I have used a reusable lint roller to easily remove cat hair from clothes and recently we used it to get our mattress free of cat hair as well. Our two black cats have learned how to crawl into the drawers of our Ikea bed and when we turned the mattress over, there were several black “cat hair clusters” on the white mattress. (Not to mention the cat hair we find on the bed sheets where the cats curl up in the drawers.)
Removing the cat hair from our mattress was really easy with the reusable lint roller, although it can be slightly more cumbersome if you’re removing hair from clothes. Since you’re moving the lint roller back and forth, you essentially have to hold your clothes down from both sides, which is less convenient than using the roller on a heavier object like a cushion or sofa.
In general, I can definitely recommend the reusable lint roller: It works and you don’t have to replace disposable rollers anymore.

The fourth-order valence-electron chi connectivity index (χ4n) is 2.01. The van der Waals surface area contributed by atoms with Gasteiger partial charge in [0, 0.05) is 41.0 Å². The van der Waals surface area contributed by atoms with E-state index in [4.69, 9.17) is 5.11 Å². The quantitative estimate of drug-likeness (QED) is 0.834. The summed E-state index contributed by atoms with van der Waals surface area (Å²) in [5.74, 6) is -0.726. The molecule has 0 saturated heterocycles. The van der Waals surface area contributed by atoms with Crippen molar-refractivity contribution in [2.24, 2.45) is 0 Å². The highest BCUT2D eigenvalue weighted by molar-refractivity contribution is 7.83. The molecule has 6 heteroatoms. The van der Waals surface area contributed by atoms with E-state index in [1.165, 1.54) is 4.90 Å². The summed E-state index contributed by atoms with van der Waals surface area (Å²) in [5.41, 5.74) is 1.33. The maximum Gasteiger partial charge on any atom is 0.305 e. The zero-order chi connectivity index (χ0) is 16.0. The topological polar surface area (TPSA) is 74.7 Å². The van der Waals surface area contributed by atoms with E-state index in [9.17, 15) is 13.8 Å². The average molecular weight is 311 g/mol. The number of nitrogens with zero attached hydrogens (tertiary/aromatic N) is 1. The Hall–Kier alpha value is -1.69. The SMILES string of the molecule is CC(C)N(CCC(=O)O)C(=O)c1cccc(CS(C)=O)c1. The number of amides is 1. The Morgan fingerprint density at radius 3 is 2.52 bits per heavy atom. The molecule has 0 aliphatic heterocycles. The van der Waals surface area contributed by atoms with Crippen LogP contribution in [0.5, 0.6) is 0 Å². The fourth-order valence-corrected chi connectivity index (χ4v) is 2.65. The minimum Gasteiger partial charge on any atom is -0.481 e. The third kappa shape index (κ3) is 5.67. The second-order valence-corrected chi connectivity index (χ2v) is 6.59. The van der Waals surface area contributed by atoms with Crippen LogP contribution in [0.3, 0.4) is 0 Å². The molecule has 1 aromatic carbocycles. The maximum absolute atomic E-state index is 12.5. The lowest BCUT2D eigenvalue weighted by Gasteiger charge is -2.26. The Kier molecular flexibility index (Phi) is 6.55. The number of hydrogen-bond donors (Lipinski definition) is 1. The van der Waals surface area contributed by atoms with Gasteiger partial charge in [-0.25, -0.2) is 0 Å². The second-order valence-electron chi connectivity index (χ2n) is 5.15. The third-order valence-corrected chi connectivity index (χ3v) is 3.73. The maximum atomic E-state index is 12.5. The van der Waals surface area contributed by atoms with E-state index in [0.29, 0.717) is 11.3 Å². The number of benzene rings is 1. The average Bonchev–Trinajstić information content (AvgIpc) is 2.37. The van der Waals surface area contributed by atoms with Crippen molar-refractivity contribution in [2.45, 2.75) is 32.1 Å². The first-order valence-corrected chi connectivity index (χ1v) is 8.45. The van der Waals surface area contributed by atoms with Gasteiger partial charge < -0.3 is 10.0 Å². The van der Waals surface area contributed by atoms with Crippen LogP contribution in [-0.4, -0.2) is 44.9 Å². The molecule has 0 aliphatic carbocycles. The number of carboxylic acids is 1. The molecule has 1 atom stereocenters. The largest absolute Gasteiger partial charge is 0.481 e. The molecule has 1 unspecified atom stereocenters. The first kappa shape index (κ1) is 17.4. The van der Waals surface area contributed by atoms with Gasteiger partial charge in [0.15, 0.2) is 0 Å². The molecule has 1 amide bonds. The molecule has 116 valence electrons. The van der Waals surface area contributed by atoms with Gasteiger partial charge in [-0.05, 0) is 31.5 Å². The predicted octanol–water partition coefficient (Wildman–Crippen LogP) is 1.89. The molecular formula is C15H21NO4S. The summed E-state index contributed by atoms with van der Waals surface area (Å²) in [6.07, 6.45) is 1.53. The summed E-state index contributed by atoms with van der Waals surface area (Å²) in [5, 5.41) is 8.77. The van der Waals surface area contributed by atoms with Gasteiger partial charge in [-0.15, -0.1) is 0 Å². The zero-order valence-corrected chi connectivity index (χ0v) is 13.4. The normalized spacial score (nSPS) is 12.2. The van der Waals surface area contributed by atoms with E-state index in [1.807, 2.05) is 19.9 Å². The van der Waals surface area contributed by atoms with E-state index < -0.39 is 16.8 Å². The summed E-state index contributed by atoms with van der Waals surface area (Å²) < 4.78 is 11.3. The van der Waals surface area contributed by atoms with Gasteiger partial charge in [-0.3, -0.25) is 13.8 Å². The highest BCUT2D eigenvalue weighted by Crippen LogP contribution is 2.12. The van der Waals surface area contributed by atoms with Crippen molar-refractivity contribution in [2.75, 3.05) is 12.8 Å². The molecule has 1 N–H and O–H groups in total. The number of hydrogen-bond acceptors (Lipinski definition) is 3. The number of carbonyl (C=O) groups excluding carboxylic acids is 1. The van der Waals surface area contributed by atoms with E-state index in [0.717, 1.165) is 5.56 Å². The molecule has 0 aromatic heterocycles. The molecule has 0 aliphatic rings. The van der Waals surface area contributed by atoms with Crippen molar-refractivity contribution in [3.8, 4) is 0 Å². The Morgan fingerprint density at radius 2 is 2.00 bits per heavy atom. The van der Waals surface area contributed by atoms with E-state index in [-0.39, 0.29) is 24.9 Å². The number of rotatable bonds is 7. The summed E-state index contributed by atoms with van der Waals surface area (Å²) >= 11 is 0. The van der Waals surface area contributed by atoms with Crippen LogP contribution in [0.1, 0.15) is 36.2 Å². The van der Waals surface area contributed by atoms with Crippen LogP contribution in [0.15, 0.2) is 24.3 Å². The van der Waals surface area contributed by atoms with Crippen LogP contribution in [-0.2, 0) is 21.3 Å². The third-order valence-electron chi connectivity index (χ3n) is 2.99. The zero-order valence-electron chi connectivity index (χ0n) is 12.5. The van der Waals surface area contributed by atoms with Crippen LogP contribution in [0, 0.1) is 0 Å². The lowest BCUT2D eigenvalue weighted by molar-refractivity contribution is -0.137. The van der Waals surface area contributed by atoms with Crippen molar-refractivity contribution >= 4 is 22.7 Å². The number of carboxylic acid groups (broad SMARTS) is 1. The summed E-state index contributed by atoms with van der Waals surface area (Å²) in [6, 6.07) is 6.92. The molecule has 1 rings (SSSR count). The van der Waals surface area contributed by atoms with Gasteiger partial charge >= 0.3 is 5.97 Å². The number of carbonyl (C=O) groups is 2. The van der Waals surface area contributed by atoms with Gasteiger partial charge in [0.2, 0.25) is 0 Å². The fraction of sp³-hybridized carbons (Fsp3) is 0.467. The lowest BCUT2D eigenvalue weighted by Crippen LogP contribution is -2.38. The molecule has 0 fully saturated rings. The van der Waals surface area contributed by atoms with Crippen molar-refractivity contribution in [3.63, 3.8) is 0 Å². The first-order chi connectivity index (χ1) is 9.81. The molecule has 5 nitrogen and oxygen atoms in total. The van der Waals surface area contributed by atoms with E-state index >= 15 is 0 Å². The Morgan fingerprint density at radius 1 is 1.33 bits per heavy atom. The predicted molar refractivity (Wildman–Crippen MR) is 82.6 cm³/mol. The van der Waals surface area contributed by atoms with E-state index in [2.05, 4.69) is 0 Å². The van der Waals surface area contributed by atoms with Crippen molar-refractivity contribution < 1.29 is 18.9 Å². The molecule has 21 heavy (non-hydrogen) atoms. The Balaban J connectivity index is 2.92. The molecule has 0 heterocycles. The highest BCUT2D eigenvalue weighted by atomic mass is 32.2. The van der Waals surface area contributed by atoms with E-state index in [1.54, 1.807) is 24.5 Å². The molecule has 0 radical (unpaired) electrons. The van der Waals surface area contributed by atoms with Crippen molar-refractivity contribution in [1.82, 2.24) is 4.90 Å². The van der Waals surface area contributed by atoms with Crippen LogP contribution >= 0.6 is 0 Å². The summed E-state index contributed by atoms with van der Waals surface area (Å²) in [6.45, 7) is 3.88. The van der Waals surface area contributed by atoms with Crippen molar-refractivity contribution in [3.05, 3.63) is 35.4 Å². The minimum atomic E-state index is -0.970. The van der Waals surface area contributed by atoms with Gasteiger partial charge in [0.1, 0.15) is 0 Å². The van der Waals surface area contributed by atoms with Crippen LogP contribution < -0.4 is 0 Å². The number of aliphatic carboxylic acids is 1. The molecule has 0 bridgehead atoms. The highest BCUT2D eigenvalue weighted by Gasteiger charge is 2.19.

Vacuum cleaner robot
Of course, once the cat hair is on the floor, it’s necessary to use your vacuum cleaner, which was never my favorite chore. To make it a little easier, you can get a vaccum robot. I have the aptly named iRobot Roomba* (see on Amazon.co.uk*), which evokes an image of Will Smith himself coming by to help me with my chores. (I, Robot anyone?)
Jokes aside, a Rooma is a great piece of technology that vacuums your place at a set time, so you can come home to a lovely cat-hair free place.